(If you are a low-desire person, here are my tips and suggestions for you.)
After writing my last post, I received a bunch of messages from high-desire partners asking me what they can do to help and support their low desire partners. As a person who has spent more time on the low-desire end of things, it's difficult for me to give adequate advice because that hasn't been my experience.
But I do know what it's like to be a low-desire person in a sexless relationship while feeling both the tension and the sadness from my high-desire partner about our current situation.
There were many times where I felt my husband didn't understand or that he wasn't supporting me as I worked through the issues that exacerbated our dry spell. There were many times where I had wished that rather than try to fix me, he had listened and held space for what I was going through.
So from that place, I wrote a few tips. I hope they are helpful to you.
. . .
1. Stop trying to fix your low-desire partner. Your impulse to fix is noble but is likely putting even more pressure on them to find a solution—which only goes to create more shame and frustration within them, thus giving you even less of a chance of sex happening anytime soon.
2. Instead, collaborate with your partner on ways you can maybe help them feel a sense of safety in both approaching the topic of sex and eventually being sexually intimate with them. Some questions that might help:
Assure them that they are safe to be completely honest with you.
3. If it's been a while, do a gentle check in with your partner. Let them know that you've noticed it's been a while and ask them where their head and heart is around it. Listen. Allow them to vent and be seen in what they're going through. It's important that you make them feel safe to express where they're at without any judgment or blame.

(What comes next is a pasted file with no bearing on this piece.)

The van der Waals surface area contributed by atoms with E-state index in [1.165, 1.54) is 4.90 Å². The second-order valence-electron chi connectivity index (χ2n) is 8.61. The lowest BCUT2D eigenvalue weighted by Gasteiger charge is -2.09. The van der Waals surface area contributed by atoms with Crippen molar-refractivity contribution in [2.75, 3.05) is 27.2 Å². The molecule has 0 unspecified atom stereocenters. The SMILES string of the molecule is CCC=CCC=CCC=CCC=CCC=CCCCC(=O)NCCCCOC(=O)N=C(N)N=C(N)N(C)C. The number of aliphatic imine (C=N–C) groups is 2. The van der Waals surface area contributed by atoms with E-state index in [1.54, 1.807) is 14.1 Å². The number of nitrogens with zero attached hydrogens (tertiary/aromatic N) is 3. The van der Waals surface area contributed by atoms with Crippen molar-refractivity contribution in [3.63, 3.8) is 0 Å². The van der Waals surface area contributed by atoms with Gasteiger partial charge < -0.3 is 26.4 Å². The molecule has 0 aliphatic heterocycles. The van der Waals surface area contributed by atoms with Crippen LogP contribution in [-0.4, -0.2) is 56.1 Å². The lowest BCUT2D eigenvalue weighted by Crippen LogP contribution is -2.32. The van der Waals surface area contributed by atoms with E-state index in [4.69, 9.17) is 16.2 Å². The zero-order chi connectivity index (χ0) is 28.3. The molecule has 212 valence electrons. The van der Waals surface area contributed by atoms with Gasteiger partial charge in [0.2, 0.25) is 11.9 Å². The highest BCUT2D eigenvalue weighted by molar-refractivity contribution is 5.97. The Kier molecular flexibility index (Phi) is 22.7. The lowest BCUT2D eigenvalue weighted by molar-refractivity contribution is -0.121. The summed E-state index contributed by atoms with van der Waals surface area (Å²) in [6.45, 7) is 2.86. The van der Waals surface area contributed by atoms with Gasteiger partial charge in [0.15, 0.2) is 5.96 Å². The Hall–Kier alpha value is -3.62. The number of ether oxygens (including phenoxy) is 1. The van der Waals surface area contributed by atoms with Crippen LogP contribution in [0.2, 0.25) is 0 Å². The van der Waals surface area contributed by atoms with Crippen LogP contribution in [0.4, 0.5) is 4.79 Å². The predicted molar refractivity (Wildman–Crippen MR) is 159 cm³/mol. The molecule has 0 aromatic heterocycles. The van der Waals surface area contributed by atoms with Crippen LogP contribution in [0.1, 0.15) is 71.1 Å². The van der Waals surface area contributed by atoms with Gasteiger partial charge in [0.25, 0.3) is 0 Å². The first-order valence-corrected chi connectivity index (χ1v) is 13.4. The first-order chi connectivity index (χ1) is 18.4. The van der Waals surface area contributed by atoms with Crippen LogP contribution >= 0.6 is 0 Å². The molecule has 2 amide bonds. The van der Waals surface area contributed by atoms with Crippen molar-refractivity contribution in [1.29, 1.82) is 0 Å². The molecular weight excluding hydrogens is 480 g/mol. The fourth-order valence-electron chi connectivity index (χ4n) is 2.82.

4. If your partner is open to it, come up with ways together where you can get physically intimate other that don't necessarily involve sex. Things like kissing, cuddling, holding hands.
Make sure you make it very clear to your partner that there is no expectation that sex will occur because of this affection.
5. If you think it'll be received well, send them a link to this article and see about starting a dialogue with each other about it.
6. Consider getting into therapy with each other. There are likely a lot of moving parts in this that might require a neutral third party to help you both unpack. Getting some professional support will allow you both a space to step back and have someone else hold you during this rough time.
I recommend using AASECT's directory for help in finding a sex-positive therapist in your area.
7. If nothing else, consider opening your relationship. Having mismatched libidos is one of the more popular reasons people choose to open up. This is not a solution for everyone, but if you're curious, check out Opening Up and The Ethical Slut for more about what ethical non-monogamy looks like.
. . .
You have every right to be frustrated. You have every right to feel sad, to feel longing. Feel what you feel, and also try not to hold what you feel—your frustration, your sadness, your anger—against your partner. This is not being done maliciously.
Give them space. Give them grace. Let them know how much you love them, how much you accept them as they are—even now during this period of inactivity. Let them know that you're in this together.
Things will get better.
And if they don't. . . it's 100% OK to think about transitioning out of your relationship. Your sexual needs deserve to be met. Your sexual desires deserve to be actualized. Just as it's important that your low-desire partner takes care of and honors themselves, it is equally important that you do the same.
© 2020 Ev'Yan Whitney / All rights reserved.